Wednesday, November 04, 2009

Animal Shelter. A Few Thoughts. Two Adoptions.

A fresh influx of dogs brought our kennel population to eighteen, and that's about full. Beyond that, dogs need to double up in a kennel. Our dogs come to us in a myriad of ways : divorces, foreclosures, confiscations, strays, rescued from cruel conditions, and even rescues from pounds down South where they would have been put to death via injection or gas chamber.

Dottie, a cattle dog mix, went home last Sunday with a couple looking for their first dog together. She stayed with us for approximately a month and a half. Mostly White, Dottie had a few black spots on her body and head. Thus, the name. About medium to large in size, Dottie was strong and a puller. She's the type who will give you nylon burns on your hands from the leash. Dottie didn't fully realize what was going on until our president heaved her unto the back of the SUV and shut the tailgate on her. And off she went to a place easily superior to the best kennel we can provide at the shelter.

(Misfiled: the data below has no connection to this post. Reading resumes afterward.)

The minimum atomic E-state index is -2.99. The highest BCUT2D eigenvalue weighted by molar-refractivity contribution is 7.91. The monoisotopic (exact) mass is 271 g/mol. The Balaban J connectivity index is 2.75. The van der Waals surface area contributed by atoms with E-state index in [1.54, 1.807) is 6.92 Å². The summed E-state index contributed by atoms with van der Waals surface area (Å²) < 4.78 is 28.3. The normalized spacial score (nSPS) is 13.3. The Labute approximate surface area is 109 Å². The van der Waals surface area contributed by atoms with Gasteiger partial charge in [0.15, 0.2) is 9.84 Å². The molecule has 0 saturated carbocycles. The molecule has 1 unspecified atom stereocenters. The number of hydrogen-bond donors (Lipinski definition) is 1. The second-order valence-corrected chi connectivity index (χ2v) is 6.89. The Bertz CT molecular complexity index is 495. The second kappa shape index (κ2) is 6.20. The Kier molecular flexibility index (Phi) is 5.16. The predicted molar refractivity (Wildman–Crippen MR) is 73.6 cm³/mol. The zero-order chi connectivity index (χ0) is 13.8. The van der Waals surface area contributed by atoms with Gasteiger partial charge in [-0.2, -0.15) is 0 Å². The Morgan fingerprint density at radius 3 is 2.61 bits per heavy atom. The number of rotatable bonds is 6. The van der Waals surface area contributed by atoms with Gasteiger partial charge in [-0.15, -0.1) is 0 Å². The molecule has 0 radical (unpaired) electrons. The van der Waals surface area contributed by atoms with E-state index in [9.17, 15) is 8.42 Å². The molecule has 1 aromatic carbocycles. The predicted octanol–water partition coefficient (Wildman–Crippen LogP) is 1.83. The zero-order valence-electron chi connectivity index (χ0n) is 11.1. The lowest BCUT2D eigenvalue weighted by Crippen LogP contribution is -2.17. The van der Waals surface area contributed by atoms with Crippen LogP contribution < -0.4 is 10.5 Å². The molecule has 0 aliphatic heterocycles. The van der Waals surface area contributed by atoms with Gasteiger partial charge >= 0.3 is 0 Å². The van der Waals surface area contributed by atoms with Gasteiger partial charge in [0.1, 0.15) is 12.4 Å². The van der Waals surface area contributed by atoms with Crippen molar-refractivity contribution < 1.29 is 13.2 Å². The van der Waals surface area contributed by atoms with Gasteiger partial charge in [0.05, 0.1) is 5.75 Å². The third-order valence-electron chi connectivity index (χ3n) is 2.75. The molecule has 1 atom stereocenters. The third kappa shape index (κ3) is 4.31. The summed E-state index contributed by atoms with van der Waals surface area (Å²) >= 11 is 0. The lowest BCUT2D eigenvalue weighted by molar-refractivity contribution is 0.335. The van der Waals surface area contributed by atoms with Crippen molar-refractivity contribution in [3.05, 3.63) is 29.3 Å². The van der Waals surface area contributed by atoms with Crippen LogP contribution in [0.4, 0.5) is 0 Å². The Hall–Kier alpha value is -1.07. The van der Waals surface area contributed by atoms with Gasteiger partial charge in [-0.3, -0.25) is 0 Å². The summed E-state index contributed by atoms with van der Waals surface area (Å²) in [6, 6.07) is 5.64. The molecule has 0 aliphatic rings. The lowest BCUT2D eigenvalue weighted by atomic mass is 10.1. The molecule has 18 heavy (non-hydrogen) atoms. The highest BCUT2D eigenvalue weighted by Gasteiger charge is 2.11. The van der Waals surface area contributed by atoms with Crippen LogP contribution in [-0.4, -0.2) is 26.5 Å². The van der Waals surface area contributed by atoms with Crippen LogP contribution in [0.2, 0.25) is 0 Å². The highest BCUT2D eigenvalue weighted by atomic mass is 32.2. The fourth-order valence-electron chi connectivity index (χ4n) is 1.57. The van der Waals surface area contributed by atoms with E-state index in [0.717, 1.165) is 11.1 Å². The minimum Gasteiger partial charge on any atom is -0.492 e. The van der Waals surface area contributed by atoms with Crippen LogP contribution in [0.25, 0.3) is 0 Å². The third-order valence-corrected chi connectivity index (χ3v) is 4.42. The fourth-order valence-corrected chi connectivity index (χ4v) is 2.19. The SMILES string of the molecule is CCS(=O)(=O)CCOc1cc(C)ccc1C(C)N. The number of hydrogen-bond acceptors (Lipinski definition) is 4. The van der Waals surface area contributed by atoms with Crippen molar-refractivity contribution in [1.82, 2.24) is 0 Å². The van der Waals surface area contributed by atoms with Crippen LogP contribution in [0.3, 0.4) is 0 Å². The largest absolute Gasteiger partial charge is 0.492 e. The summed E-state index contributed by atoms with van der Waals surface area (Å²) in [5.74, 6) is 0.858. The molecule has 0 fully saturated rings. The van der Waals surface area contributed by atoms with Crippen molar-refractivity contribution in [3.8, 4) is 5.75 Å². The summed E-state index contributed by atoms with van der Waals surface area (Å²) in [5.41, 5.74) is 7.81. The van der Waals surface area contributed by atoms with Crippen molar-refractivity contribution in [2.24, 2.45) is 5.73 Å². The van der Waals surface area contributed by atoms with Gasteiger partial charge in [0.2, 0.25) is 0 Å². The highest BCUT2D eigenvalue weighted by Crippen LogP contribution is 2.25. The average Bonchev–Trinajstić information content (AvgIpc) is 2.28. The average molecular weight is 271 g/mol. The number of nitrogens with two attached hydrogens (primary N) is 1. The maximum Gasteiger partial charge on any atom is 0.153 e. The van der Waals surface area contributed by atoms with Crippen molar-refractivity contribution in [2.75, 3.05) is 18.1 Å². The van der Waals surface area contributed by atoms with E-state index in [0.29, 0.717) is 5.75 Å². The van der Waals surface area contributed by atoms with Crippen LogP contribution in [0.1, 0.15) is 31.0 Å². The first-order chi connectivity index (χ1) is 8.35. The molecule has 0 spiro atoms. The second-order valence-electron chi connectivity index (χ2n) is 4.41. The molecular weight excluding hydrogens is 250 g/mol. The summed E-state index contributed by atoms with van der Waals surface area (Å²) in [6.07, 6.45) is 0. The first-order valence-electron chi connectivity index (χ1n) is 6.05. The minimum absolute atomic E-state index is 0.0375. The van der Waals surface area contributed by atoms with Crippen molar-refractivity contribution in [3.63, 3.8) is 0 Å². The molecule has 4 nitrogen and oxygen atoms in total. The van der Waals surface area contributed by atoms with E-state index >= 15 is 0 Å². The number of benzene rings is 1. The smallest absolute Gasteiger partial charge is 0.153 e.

And then, there was Tony Baloney. A young hound mix, Tony Baloney made the shelter his home for approximately one month. He also went home last week, evidently, to someone with a very big heart. For a while, we had Tony Baloney shaking and salivating uncontrollably. His seizures would make your heart sink. It wasn't a nice sight to behold, and your loving embraces do little to settle his condition. The shelter, as usual, provided the proper medical attention to stabilize his condition. The last time I walked Tony Baloney, I walked him very slowly in order not to excite him. It was like walking in molasses. At one point, I was just standing with him by the bushes, looking out to nowhere, waiting for a propitious moment to proceed. We must have looked like two lost souls in the woods.

Adoptions never fail to warm the heart, and it is a bittersweet moment when you see them hop into a vehicle and drive away with their new family. The irony here is, you never want to see them again at the shelter no matter how dear they have become to you. So long, good-bye, farewell.

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